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That's very interesting.  Thanks for posting that, Mike.  Do you know what
the content was of those GE Hour symphony broadcasts?

Thanks, John


On Mon, Mar 24, 2014 at 3:50 AM, Michael Biel <[log in to unmask]> wrote:

> From: John Haley <[log in to unmask]>
> > Here's a link to a cite that discusses the earliest radio broadcasts
> >(not limited to symphonic), based on the expertise of ARSC;s own Dr.Biel.
> >  http://www.old-time.com/mcleod/     Best, John Haley
>
> It has been a while since Elizabeth has updated this essay, so she does
> not include new discoveries such as the June 1924 WEAF excerpts of
> Victor Herbert's "Sweethearts" from the memorial performance on the
> stage of the Capitol theater and excerpts of the Roxy's gang show which
> followed; the 1925 broadcast sign-off from the Kansas City radio
> convention featuring many famous announcers from around the country; and
> the many WGY recordings from 1929 and 1930 Pallophotophone films
> including some complete G.E Hour symphony broadcasts, B.A. Rolfe Lucky
> Strike Orch, and other excerpts including a high school basketball game
> called by Graham McNamee.  The films were played on a machine they made
> without any flywheel stabilizing, thus are nearly unlistenable until
> they get a machine built by an audio expert.
>
>
> Mike Biel  [log in to unmask]
>
> -------- Original Message --------
> Roger Kulp <[log in to unmask]>wrote:
>
> > I have often wondered,what is the earliest surviving recording of a
> > symphony orchestra radio broadcast?
> >
> > > Date: Fri, 21 Mar 2014 10:51:58 -0700
> > > From: [log in to unmask]
> > > Subject: Re: [ARSCLIST] Ford Sunday Evening Hour broadcasts
> > > To: [log in to unmask]
> > >
> > > Yes,
> > >
> > > February 10, 1922, as noted in the posting, so the DSO beat the NY Phil
> > by 6 months.
> > >
> > > However, as a consolation, it appears that NYPO had the first national
> > broadcast in 1930,
> > > 4 years before the DSO began their Ford Hour broadcasts.
> > >
> > >
> > > -- Leo Gillis
> > >
> > > --------------------------------------------
> > > On Thu, 3/20/14, Steven Smolian <[log in to unmask]> wrote:
> > >
> > > Subject: Re: [ARSCLIST] Ford Sunday Evening Hour broadcasts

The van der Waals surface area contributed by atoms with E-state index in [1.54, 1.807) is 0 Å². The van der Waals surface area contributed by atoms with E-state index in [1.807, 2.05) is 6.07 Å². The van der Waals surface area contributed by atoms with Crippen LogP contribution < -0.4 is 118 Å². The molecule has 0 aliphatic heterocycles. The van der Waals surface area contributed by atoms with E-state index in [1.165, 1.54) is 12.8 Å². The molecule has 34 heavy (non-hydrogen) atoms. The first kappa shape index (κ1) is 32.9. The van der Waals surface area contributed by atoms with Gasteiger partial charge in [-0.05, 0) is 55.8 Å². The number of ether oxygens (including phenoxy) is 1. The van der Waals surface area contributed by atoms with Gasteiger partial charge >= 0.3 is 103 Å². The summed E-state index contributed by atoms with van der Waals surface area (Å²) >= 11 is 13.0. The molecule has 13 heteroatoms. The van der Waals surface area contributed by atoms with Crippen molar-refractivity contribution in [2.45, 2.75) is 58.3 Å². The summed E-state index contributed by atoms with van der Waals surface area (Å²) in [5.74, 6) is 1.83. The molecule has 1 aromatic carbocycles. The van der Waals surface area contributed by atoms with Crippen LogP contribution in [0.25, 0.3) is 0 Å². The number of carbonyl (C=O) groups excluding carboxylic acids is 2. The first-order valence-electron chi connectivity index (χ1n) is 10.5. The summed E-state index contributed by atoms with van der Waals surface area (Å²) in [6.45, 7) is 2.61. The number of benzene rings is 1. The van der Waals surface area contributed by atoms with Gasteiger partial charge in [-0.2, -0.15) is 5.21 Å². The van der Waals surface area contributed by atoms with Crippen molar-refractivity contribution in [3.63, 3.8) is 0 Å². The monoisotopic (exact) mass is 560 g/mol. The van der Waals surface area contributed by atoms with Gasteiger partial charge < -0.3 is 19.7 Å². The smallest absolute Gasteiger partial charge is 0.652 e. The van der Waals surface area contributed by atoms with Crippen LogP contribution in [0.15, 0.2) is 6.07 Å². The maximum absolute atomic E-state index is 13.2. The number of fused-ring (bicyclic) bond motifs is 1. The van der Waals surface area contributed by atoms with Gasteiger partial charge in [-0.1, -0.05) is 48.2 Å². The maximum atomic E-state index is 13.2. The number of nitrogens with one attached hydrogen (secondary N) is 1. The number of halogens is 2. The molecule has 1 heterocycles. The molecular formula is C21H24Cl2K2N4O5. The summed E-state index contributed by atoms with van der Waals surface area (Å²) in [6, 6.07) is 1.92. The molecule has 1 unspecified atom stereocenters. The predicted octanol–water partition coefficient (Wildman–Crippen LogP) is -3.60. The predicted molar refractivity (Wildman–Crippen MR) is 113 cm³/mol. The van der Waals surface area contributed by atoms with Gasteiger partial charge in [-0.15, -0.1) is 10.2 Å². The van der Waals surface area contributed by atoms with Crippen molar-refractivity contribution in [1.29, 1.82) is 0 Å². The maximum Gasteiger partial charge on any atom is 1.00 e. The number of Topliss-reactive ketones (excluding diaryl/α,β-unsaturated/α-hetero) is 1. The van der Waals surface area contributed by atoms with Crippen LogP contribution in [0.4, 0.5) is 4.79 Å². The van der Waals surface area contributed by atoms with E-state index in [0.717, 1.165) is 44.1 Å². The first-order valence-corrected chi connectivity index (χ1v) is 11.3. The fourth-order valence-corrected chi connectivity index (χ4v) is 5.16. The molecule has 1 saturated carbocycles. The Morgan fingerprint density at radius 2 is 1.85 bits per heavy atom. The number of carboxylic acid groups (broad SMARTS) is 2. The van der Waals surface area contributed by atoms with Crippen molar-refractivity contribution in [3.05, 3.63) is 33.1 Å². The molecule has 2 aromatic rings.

> > > To: [log in to unmask]
> > > Date: Thursday, March 20, 2014, 7:24 PM
> > >
> > > Can you supply date?
> > >
> > > New York Phil. Many summer Concerts were complete, the first
> > > being 8/11/22.
> > >
> > > Steve Smolian
> > >
> > > -----Original Message-----
> > > From: Association for Recorded Sound Discussion List
> > > [mailto:[log in to unmask]]
> > > On Behalf Of Leo Gillis
> > > Sent: Thursday, March 20, 2014 3:09 PM
> > > To: [log in to unmask]
> > > Subject: Re: [ARSCLIST] Ford Sunday Evening Hour broadcasts
> > >
> > > Hi Steve,
> > >
> > > There certainly were earlier broadcasts of classical music
> > > on the radio but it seems that the DSO was the first to do a
> > > full concert.
> > >
> > > This is from the DSO website:
> > >
> > > "In 1922, Gabrilowitsch led the orchestra and guest pianist
> > > Artur Schnabel in the world's first radio broadcast of a
> > > symphonic concert on WWJ-AM. "
> > >
> > > and from last.fm:
> > >
> > > "The DSO performed the world's first radio broadcast of a
> > > symphonic concert on February 10, 1922 with pianist Artur
> > > Schnabel, and became the first nationally broadcast radio
> > > orchestra on the Ford Sunday Evening Hour, later Ford
> > > Symphony Hour from 1934 to 1942 on the Columbia Broadcast
> > > System."
> > >
> > > and from the Schabel Music Foundation:
> > >
> > > "Feb. 1922 --Schnabel coincidentally participated in the
> > > first live radio broadcast of a complete symphony orchestra
> > > concert. This was in Detroit, Michigan during his first
> > > American tour."
> > >
> > >
> > > There are only four instances of Schnabel mentioned in the
> > > performance archives of the DSO. The first two are for
> > > identical concerts on Feb. 9 and 10, 1922; the second
> > > performance was the one broadcast on WWJ (which, however,
> > > was still WBL at that time, and did not receive the call
> > > letters WWJ until March 3, 1922):
> > >
> > >
> > > Tenth Programme
> > > Subscription 10
> > >
> > > Detroit Symphony Orchestra
> > > Thursday, February 09, 1922
> > >
> > > Artists
> > > Ossip Gabrilowtisch, conductor
> > > Artur Schnabel, Piano
> > >
> > > Program
> > > Mendelssohn - Overture from Calm Sea and Prosperous
> > > Voyage, Op. 27 Brahms - Piano Concerto No.1 in D
> > > minor, Op.15 Intermission Tchaikovsky - Symphony No. 6
> > > in B minor, Op. 74, "Pathétique"
> > >
> > >
> > > So when did the NYPO start their broadcasts? From their site
> > > we have:
> > >
> > > "Aug. 11, 1922 - First broadcast by a
> > > major symphony orchestra, New York Philharmonic,
> > > program conducted by Willem van Hoogstraten from Lewisohn
> > > Stadium."
> > >
> > >
> > > -- Leo Gillis
> > >
> > > --------------------------------------------